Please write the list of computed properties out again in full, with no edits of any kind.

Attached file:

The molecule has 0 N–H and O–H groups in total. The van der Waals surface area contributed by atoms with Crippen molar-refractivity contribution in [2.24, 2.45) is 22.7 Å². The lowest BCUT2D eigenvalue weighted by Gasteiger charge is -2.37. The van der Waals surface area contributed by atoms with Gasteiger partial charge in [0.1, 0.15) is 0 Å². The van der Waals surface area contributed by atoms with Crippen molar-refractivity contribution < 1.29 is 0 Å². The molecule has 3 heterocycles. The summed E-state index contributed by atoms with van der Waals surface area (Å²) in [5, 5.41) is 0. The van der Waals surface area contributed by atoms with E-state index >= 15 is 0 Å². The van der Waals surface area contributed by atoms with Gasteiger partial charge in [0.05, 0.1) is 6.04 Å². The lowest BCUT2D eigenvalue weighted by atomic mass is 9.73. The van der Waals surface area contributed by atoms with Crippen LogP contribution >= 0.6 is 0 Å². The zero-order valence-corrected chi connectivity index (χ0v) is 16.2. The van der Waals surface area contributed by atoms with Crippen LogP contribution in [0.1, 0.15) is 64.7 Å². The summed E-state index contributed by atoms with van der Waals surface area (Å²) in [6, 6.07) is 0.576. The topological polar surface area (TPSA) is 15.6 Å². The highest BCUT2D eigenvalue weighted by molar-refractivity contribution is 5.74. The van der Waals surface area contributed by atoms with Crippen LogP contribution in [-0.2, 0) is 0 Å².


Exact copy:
The molecule has 0 N–H and O–H groups in total. The van der Waals surface area contributed by atoms with Crippen molar-refractivity contribution in [2.24, 2.45) is 22.7 Å². The lowest BCUT2D eigenvalue weighted by Gasteiger charge is -2.37. The van der Waals surface area contributed by atoms with Gasteiger partial charge in [0.1, 0.15) is 0 Å². The van der Waals surface area contributed by atoms with Crippen molar-refractivity contribution < 1.29 is 0 Å². The molecule has 3 heterocycles. The summed E-state index contributed by atoms with van der Waals surface area (Å²) in [5, 5.41) is 0. The van der Waals surface area contributed by atoms with E-state index >= 15 is 0 Å². The van der Waals surface area contributed by atoms with Gasteiger partial charge in [0.05, 0.1) is 6.04 Å². The lowest BCUT2D eigenvalue weighted by atomic mass is 9.73. The van der Waals surface area contributed by atoms with Crippen LogP contribution >= 0.6 is 0 Å². The zero-order valence-corrected chi connectivity index (χ0v) is 16.2. The van der Waals surface area contributed by atoms with Crippen LogP contribution in [0.1, 0.15) is 64.7 Å². The summed E-state index contributed by atoms with van der Waals surface area (Å²) in [6, 6.07) is 0.576. The topological polar surface area (TPSA) is 15.6 Å². The highest BCUT2D eigenvalue weighted by molar-refractivity contribution is 5.74. The van der Waals surface area contributed by atoms with Crippen LogP contribution in [-0.2, 0) is 0 Å².